Rebuilding a sports program and changing its culture takes time. Chisum High School head softball coach Denise Holland knows this better than most.
During the 2019 season, the Lady Mustangs came within a game of ending a playoff drought which has lasted since the 2014 season. This past season did not allow Chisum a chance to end the drought as COVID-19 canceled the remainder of the young season.
Nonetheless, the program has taken big strides under Holland’s leadership, which is a fulfilling feeling for the head coach preparing to enter her fourth year at the helm.
“The girls have succeeded at the goals they’ve set for themselves and for the program,” Holland said. “It’s really fun when you get to see them celebrate that big moment. Even if it’s not winning the game, it may be a win at the plate, a win in the outfield and the wins may come in practice because it’s like the lightbulb finally went off for them. Whenever they get to celebrate that moment, it’s really rewarding.”
Holland has a keen eye for the game both as a player and a coach, and she depended on her playing experience to help shape her into the coach she is today.
“In the beginning when I first started coaching, I relied a lot on how I did things in my playing experiences,” Holland said. “As I’ve grown as a coach, I’ve been able to work with different types of players. You can’t always have the same approach whenever it comes to all of your team, so maturing as a coach, I’ve been able to learn more about the game, other positions and what works best for each player.”
As a young player, Holland grew up in Arlington and went on to play two years at Paris Junior College for coach Vernon Carter. In both of her years as a Lady Dragon catcher and third baseman, Holland won the team’s MVP award called the Vernon Carter Cup, and the experiences she had with PJC still resonate with her today.
“I played for Coach (Vernon) Carter at Paris Junior College, and he really gave me access to experience softball at a college level,” Holland said. “I was really blessed in that manner, and my experiences there were unforgettable. The people you meet, the travels you get to go on and all the other things you get to do are things I wouldn’t trade for anything.”
Holland coached travel ball fresh out of college and, even though she believed she had things all figured out with her way of operating, she realized the humility it takes to be an effective softball coach.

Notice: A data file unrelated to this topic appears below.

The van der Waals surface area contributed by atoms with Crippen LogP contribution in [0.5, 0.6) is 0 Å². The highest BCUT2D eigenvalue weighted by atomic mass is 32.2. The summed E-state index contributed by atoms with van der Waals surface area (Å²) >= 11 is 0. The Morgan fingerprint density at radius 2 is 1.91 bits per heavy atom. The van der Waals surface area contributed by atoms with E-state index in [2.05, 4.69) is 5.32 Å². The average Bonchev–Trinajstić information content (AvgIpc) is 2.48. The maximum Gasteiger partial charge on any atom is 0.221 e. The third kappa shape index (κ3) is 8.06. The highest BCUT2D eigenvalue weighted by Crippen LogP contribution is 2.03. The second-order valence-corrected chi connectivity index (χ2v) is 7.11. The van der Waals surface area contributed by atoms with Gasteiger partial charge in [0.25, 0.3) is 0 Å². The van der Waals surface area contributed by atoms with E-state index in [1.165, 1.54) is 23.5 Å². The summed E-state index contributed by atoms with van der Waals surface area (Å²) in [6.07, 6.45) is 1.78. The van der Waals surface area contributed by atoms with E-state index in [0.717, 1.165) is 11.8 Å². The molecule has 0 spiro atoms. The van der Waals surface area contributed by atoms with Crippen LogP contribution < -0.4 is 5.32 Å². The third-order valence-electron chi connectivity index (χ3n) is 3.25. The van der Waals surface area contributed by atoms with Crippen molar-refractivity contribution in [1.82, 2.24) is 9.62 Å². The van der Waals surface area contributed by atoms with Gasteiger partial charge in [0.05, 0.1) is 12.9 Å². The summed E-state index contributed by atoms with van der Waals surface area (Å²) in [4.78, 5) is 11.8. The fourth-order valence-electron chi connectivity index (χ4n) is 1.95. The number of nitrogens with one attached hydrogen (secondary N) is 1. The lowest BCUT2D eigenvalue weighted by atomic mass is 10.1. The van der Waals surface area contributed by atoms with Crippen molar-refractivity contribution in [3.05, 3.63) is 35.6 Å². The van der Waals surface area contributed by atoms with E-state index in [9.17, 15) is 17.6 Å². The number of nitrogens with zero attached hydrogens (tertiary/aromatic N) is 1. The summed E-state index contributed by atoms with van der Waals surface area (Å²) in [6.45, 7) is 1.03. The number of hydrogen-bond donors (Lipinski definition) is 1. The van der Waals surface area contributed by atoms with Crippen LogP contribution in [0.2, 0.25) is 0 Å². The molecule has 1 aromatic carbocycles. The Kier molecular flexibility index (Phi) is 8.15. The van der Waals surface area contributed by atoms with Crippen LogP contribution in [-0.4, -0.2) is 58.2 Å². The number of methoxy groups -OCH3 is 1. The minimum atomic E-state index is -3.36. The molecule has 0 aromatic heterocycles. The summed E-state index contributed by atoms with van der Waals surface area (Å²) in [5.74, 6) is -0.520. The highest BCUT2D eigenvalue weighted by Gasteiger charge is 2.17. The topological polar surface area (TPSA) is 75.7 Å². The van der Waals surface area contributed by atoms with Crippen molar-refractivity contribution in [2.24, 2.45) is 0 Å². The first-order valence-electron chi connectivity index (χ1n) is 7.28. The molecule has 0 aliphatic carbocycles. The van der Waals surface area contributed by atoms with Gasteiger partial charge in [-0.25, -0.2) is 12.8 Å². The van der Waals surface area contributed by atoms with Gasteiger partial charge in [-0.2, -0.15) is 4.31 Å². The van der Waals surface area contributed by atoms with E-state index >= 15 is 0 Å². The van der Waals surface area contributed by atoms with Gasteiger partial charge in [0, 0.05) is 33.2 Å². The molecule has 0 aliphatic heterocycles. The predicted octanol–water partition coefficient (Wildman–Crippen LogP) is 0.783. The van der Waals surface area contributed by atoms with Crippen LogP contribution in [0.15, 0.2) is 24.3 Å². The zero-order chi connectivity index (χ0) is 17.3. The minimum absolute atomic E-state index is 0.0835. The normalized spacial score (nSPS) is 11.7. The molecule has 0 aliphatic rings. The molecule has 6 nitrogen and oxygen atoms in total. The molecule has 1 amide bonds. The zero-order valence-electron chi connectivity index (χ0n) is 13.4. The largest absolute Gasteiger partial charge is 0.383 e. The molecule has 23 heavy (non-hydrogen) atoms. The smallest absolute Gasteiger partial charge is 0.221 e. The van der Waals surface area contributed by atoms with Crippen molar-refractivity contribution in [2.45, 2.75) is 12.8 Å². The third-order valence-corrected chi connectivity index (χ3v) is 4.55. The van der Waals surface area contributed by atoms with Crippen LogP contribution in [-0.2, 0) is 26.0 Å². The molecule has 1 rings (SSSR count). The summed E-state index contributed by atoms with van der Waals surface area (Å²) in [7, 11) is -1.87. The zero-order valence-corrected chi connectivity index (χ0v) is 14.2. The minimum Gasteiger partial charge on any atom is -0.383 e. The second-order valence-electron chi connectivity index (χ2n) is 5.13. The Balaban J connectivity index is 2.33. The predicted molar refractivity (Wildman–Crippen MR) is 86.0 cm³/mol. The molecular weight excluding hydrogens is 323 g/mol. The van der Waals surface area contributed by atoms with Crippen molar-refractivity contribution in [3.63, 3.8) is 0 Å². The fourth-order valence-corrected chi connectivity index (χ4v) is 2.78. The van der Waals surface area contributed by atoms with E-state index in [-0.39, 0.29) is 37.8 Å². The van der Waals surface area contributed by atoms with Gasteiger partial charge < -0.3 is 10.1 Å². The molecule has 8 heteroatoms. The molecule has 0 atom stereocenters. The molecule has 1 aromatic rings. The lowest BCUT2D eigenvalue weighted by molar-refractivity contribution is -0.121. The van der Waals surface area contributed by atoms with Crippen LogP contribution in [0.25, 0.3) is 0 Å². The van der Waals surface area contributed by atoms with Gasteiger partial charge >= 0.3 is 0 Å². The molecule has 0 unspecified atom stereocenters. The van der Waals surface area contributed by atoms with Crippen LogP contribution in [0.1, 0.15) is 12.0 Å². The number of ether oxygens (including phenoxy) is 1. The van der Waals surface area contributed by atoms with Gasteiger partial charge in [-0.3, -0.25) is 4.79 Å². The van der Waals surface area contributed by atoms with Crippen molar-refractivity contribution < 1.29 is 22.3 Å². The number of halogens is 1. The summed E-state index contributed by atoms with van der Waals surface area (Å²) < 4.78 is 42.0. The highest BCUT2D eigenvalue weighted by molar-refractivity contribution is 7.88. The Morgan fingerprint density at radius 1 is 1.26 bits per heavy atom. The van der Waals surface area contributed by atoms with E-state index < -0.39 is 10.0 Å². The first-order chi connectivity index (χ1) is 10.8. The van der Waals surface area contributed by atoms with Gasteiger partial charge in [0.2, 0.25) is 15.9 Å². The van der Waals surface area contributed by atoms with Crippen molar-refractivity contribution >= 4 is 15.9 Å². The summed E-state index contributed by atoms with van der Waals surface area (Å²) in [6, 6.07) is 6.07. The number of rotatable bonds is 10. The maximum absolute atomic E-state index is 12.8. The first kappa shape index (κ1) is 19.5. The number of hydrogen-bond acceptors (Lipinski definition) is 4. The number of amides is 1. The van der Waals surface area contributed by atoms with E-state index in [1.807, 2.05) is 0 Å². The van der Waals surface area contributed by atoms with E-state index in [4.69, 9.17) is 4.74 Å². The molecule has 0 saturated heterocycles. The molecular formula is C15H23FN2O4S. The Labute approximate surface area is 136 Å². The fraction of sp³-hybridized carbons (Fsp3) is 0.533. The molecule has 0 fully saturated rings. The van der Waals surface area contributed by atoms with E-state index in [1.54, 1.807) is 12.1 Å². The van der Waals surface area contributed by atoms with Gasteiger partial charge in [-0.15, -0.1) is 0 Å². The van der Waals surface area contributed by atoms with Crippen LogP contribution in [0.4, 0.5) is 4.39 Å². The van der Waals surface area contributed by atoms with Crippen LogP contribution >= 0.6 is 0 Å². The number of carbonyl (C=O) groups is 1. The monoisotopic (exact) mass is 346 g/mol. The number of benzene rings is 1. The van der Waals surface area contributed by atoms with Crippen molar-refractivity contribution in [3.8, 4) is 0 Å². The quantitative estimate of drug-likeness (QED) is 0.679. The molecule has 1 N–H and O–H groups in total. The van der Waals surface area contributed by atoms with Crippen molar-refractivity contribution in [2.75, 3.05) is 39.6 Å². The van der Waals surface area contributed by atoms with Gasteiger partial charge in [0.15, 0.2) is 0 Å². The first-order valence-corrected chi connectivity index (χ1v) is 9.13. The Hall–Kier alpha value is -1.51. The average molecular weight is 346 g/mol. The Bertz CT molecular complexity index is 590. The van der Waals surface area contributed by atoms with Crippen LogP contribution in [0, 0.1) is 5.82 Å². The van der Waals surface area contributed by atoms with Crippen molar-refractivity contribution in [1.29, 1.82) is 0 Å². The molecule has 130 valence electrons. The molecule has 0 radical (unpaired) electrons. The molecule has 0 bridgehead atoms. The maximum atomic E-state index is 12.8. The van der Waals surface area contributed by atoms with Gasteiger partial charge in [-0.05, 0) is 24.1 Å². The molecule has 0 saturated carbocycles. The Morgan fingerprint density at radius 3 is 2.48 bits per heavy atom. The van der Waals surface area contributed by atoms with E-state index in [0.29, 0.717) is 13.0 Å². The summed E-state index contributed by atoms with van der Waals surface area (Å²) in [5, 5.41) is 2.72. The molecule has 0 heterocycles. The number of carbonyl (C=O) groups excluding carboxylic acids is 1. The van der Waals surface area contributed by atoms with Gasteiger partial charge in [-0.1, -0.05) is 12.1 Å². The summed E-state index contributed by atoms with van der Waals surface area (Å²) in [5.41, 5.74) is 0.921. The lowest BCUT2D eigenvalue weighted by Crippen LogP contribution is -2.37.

“Before I became a school coach and I was just a travel coach years ago, I coached another set of girls who are already graduated from college,” Holland said. “I saw myself as one person then. I was a fresh athlete out of college, kind of had a big head and I felt like I knew what was right for them whether they liked it or not. Now years on down the road after learning a little bit about coaching, one of the most important things I keep at the forefront of my focus is doing what’s best for each athlete. This past year, I had 11 softball players for Chisum, and at the forefront of my mind was doing what was best for those 11 athletes. It brought me down over the years to realize what is important.”
One of the most humbling honors for Holland is the fact she now coaches her daughter, Payton, an incoming sophomore for the Lady Mustangs. On top of sharing the mother-daughter bond in the dugout, Holland and her daughter have pushed each other to be at their best as a high-level coach and player duo as well.
“It’s a unique experience to get to have these moments and share these moments together,” Holland said. “It’s one thing for me to get to see her accomplish things from the stands, but it’s another thing to see her accomplish something with the team that I get to be a part of. I think it’s a neat aspect of our relationship that we get to share that no one else can take away from us, and she’s a fun one to coach. She’s going to be the one to challenge me the most. We have a 30-minute rule where we can’t talk to each other about the game 30 minutes afterward. That way, she can clear her head and I can clear mine, and then we can talk about what matters most. I consider it a blessing.”
Spending her childhood in the metroplex came with its perks for Holland, as she and her family were able to participate in unique opportunities that yielded great rewards.
“Growing up for several years with my grandparents, all of my cousins and I got to show our grandparents’ donkeys at the Ft. Worth stock show,” Holland said. “My donkey won first place.”
When going through times of stress, like most people, Holland aims to go to her happy place. As long as her children are by her side, Holland knows how to feel most at home and at peace.
“The mountains are my happy place, and as a matter of fact, my family and I are taking a vacation to Red River, New Mexico in about three weeks,” Holland said. “There’s just something peaceful about being in the mountains, but I’d say my true happy place is being with my kids.”
Coaching a group of teenage girls is no easy task, and the unpredictability may be the biggest surprise each day Holland comes into work.
“The things teenage girls say on a day-to-day basis, you’re never prepared for it,” Holland said. “It can be at the wrong moment, the wrong time and completely irrelevant to what’s going on. They just feel like what they have to say is important at that time.”
Holland looks to continue to build upon the foundation of Chisum’s softball program, learning and celebrating along the way one day at a time.